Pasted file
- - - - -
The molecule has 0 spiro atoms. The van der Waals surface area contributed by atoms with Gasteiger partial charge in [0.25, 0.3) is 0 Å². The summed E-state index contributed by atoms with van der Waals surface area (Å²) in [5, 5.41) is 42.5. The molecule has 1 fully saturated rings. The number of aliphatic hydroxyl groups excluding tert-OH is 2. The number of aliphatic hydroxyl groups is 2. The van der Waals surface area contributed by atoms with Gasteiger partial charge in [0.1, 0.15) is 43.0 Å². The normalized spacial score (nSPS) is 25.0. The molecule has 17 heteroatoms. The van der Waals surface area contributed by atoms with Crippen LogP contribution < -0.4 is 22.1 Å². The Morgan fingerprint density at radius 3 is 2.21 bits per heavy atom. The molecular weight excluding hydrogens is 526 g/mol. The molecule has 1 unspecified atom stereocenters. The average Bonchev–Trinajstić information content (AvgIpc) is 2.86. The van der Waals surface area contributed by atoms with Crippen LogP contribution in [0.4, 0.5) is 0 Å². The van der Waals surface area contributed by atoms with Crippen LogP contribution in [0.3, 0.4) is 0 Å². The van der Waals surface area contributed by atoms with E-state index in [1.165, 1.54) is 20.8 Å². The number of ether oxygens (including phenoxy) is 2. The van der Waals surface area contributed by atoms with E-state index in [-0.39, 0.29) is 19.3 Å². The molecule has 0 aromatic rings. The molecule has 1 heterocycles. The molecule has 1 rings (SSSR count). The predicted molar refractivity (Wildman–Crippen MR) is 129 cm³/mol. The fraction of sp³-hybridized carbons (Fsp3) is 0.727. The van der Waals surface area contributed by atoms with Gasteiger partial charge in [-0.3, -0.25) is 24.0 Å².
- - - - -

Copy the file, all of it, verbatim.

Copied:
The molecule has 0 spiro atoms. The van der Waals surface area contributed by atoms with Gasteiger partial charge in [0.25, 0.3) is 0 Å². The summed E-state index contributed by atoms with van der Waals surface area (Å²) in [5, 5.41) is 42.5. The molecule has 1 fully saturated rings. The number of aliphatic hydroxyl groups excluding tert-OH is 2. The number of aliphatic hydroxyl groups is 2. The van der Waals surface area contributed by atoms with Gasteiger partial charge in [0.1, 0.15) is 43.0 Å². The normalized spacial score (nSPS) is 25.0. The molecule has 17 heteroatoms. The van der Waals surface area contributed by atoms with Crippen LogP contribution < -0.4 is 22.1 Å². The Morgan fingerprint density at radius 3 is 2.21 bits per heavy atom. The molecular weight excluding hydrogens is 526 g/mol. The molecule has 1 unspecified atom stereocenters. The average Bonchev–Trinajstić information content (AvgIpc) is 2.86. The van der Waals surface area contributed by atoms with Crippen LogP contribution in [0.4, 0.5) is 0 Å². The van der Waals surface area contributed by atoms with Crippen LogP contribution in [0.3, 0.4) is 0 Å². The van der Waals surface area contributed by atoms with E-state index in [1.165, 1.54) is 20.8 Å². The number of ether oxygens (including phenoxy) is 2. The van der Waals surface area contributed by atoms with E-state index in [-0.39, 0.29) is 19.3 Å². The molecule has 0 aromatic rings. The molecule has 1 heterocycles. The molecule has 1 rings (SSSR count). The predicted molar refractivity (Wildman–Crippen MR) is 129 cm³/mol. The fraction of sp³-hybridized carbons (Fsp3) is 0.727. The van der Waals surface area contributed by atoms with Gasteiger partial charge in [-0.3, -0.25) is 24.0 Å².